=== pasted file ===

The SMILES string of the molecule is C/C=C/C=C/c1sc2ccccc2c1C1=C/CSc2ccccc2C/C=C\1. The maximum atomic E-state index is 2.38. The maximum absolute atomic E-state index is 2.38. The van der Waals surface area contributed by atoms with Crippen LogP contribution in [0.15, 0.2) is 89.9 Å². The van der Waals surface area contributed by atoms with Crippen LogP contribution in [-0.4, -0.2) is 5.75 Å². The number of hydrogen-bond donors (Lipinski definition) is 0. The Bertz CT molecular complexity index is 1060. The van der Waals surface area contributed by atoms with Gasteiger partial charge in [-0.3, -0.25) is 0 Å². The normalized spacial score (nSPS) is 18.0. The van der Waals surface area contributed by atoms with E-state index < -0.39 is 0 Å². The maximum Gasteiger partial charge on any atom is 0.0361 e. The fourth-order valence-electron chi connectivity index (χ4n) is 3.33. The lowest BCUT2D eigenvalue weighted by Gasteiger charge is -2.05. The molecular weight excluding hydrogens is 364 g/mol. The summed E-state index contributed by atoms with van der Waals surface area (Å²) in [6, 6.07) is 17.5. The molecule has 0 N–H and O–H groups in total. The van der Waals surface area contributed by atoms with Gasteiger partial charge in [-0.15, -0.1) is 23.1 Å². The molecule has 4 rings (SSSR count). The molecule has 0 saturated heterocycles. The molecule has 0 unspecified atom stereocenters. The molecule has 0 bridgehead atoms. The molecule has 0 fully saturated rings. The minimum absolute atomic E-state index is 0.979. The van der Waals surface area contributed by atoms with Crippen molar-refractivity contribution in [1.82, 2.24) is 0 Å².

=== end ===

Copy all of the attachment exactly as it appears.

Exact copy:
The SMILES string of the molecule is C/C=C/C=C/c1sc2ccccc2c1C1=C/CSc2ccccc2C/C=C\1. The maximum atomic E-state index is 2.38. The maximum absolute atomic E-state index is 2.38. The van der Waals surface area contributed by atoms with Crippen LogP contribution in [0.15, 0.2) is 89.9 Å². The van der Waals surface area contributed by atoms with Crippen LogP contribution in [-0.4, -0.2) is 5.75 Å². The number of hydrogen-bond donors (Lipinski definition) is 0. The Bertz CT molecular complexity index is 1060. The van der Waals surface area contributed by atoms with Gasteiger partial charge in [-0.3, -0.25) is 0 Å². The normalized spacial score (nSPS) is 18.0. The van der Waals surface area contributed by atoms with E-state index < -0.39 is 0 Å². The maximum Gasteiger partial charge on any atom is 0.0361 e. The fourth-order valence-electron chi connectivity index (χ4n) is 3.33. The lowest BCUT2D eigenvalue weighted by Gasteiger charge is -2.05. The molecular weight excluding hydrogens is 364 g/mol. The summed E-state index contributed by atoms with van der Waals surface area (Å²) in [6, 6.07) is 17.5. The molecule has 0 N–H and O–H groups in total. The van der Waals surface area contributed by atoms with Gasteiger partial charge in [-0.15, -0.1) is 23.1 Å². The molecule has 4 rings (SSSR count). The molecule has 0 saturated heterocycles. The molecule has 0 unspecified atom stereocenters. The molecule has 0 bridgehead atoms. The molecule has 0 fully saturated rings. The minimum absolute atomic E-state index is 0.979. The van der Waals surface area contributed by atoms with Crippen molar-refractivity contribution in [1.82, 2.24) is 0 Å².